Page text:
After my last post, I took a step back, as I found it really emotionally draining to go back over the utterly shite treatment I had with my last birth in particular.
But the state of post-natal care also needs to be addressed and was, on the whole, poor during both my experiences.
There have been various promises and accompanying reports over the years to improve the situation but nothing has really stuck because the initiatives aren’t funded properly. Rather they pay lip service to give the impression that concerns are being taken seriously.
The latest is the Better Births five year plan, now three years into its launch and being implemented by the Maternity Transformation Programme. One of its key aims is to provide continuity of carer for most women by 2021. We are now two years away from that deadline and not much has changed judging by my experience in 2017. There are currently five areas of the country who have become early adopters, my area Trust in Sussex not being one of them.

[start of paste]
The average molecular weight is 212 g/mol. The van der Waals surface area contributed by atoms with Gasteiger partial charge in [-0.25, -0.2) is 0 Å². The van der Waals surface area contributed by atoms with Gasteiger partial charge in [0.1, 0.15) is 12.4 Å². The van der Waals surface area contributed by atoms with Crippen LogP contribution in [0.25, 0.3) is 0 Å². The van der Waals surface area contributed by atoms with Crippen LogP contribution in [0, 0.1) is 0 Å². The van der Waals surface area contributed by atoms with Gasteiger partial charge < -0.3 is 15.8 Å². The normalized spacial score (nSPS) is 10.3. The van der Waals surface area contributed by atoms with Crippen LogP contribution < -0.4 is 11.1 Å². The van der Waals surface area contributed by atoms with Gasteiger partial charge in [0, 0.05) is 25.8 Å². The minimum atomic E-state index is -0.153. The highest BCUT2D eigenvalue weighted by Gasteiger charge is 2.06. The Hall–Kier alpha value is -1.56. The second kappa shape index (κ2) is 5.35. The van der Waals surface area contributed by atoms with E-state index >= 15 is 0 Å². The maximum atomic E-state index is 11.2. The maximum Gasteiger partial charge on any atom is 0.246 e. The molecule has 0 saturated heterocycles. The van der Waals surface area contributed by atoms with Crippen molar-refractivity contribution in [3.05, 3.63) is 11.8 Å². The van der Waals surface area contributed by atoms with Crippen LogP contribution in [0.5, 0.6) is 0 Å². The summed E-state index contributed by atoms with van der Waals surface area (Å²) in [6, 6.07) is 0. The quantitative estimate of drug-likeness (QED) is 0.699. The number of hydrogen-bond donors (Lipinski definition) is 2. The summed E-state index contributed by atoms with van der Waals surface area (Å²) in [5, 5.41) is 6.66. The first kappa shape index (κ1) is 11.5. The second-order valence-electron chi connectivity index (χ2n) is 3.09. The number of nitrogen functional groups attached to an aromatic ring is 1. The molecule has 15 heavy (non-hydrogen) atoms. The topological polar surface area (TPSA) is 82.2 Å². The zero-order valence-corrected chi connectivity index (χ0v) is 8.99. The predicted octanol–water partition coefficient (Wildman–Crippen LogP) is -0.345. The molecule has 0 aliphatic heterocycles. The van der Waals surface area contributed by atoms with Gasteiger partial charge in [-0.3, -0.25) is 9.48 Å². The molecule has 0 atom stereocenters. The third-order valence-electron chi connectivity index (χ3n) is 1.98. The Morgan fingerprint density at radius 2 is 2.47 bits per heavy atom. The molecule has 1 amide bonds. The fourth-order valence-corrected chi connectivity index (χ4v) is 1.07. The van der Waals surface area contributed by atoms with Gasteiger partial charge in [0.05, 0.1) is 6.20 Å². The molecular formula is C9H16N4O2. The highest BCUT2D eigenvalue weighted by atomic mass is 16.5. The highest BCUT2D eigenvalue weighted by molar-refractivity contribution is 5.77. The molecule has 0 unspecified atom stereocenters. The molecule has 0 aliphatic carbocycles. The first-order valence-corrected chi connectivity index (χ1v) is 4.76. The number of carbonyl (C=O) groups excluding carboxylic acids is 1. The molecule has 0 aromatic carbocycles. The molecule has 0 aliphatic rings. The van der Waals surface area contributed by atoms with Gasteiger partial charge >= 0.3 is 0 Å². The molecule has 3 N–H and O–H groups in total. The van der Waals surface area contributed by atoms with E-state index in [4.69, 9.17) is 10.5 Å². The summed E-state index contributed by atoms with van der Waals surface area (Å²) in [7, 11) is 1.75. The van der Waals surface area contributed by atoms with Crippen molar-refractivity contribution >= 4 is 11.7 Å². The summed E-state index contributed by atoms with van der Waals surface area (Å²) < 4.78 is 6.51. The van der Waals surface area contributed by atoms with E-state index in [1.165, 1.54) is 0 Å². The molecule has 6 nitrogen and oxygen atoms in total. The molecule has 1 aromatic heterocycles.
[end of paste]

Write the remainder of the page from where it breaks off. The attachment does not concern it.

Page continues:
Obviously having the same midwife through pregnancy and birth would vastly improve outcomes, with women feeling safer and secure, and most of all developing a continuous relationship so that trust and understanding can be built.
You can read more about the continuity of carer initiative here.
Continuity of Carer is a key campaigning issue for AIMS, the Association for Improving Maternity Services. They make excellent points when they say ‘This both reduces adverse outcomes and it is reasonable to believe that the relationship enables women to feel more in control, better informed and respected…If midwives follow women, rather than staffing beds, there is scope to achieve more and better within the same budget…We need to focus more on prevention…We need to both enhance positive well-being and mental health as well as safe physical services’. You can read more from the organisation and find out how to join here.
And you can find out more about Mumsnet’s Campaign for Better Post Natal Care here.
Let’s get people listening!
Image from Pixabay